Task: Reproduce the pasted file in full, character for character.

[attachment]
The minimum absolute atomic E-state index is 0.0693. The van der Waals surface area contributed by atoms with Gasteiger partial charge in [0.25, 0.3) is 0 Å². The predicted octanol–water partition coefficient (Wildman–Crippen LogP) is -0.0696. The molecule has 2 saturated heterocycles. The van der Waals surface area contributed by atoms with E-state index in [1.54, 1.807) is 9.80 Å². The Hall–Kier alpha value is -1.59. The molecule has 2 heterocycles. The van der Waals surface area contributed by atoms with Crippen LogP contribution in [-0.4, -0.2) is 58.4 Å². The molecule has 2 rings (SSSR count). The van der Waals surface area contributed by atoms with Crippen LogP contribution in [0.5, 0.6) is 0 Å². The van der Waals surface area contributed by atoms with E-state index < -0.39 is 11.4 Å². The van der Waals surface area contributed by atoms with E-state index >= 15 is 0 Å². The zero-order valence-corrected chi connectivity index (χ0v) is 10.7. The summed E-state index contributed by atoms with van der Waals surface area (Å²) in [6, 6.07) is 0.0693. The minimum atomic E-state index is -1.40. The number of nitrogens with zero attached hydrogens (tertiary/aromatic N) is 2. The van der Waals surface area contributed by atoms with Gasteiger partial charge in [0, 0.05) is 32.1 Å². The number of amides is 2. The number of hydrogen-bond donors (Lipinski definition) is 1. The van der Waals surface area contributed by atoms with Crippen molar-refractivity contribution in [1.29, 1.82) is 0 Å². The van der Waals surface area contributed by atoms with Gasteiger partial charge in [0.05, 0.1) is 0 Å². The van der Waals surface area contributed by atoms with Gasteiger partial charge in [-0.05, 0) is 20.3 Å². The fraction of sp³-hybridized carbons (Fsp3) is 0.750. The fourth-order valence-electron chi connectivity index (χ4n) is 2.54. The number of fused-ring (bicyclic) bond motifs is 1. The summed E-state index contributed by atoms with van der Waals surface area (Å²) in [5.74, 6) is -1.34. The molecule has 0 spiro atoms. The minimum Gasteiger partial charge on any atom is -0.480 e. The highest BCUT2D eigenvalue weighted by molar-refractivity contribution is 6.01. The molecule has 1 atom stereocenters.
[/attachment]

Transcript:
The minimum absolute atomic E-state index is 0.0693. The van der Waals surface area contributed by atoms with Gasteiger partial charge in [0.25, 0.3) is 0 Å². The predicted octanol–water partition coefficient (Wildman–Crippen LogP) is -0.0696. The molecule has 2 saturated heterocycles. The van der Waals surface area contributed by atoms with E-state index in [1.54, 1.807) is 9.80 Å². The Hall–Kier alpha value is -1.59. The molecule has 2 heterocycles. The van der Waals surface area contributed by atoms with Crippen LogP contribution in [-0.4, -0.2) is 58.4 Å². The molecule has 2 rings (SSSR count). The van der Waals surface area contributed by atoms with Crippen LogP contribution in [0.5, 0.6) is 0 Å². The van der Waals surface area contributed by atoms with E-state index < -0.39 is 11.4 Å². The van der Waals surface area contributed by atoms with E-state index >= 15 is 0 Å². The zero-order valence-corrected chi connectivity index (χ0v) is 10.7. The summed E-state index contributed by atoms with van der Waals surface area (Å²) in [6, 6.07) is 0.0693. The minimum atomic E-state index is -1.40. The number of nitrogens with zero attached hydrogens (tertiary/aromatic N) is 2. The van der Waals surface area contributed by atoms with Gasteiger partial charge in [0, 0.05) is 32.1 Å². The number of amides is 2. The number of hydrogen-bond donors (Lipinski definition) is 1. The van der Waals surface area contributed by atoms with Crippen molar-refractivity contribution in [1.29, 1.82) is 0 Å². The van der Waals surface area contributed by atoms with Gasteiger partial charge in [0.05, 0.1) is 0 Å². The van der Waals surface area contributed by atoms with Gasteiger partial charge in [-0.05, 0) is 20.3 Å². The fraction of sp³-hybridized carbons (Fsp3) is 0.750. The fourth-order valence-electron chi connectivity index (χ4n) is 2.54. The number of fused-ring (bicyclic) bond motifs is 1. The summed E-state index contributed by atoms with van der Waals surface area (Å²) in [5.74, 6) is -1.34. The molecule has 0 spiro atoms. The minimum Gasteiger partial charge on any atom is -0.480 e. The highest BCUT2D eigenvalue weighted by molar-refractivity contribution is 6.01. The molecule has 1 atom stereocenters.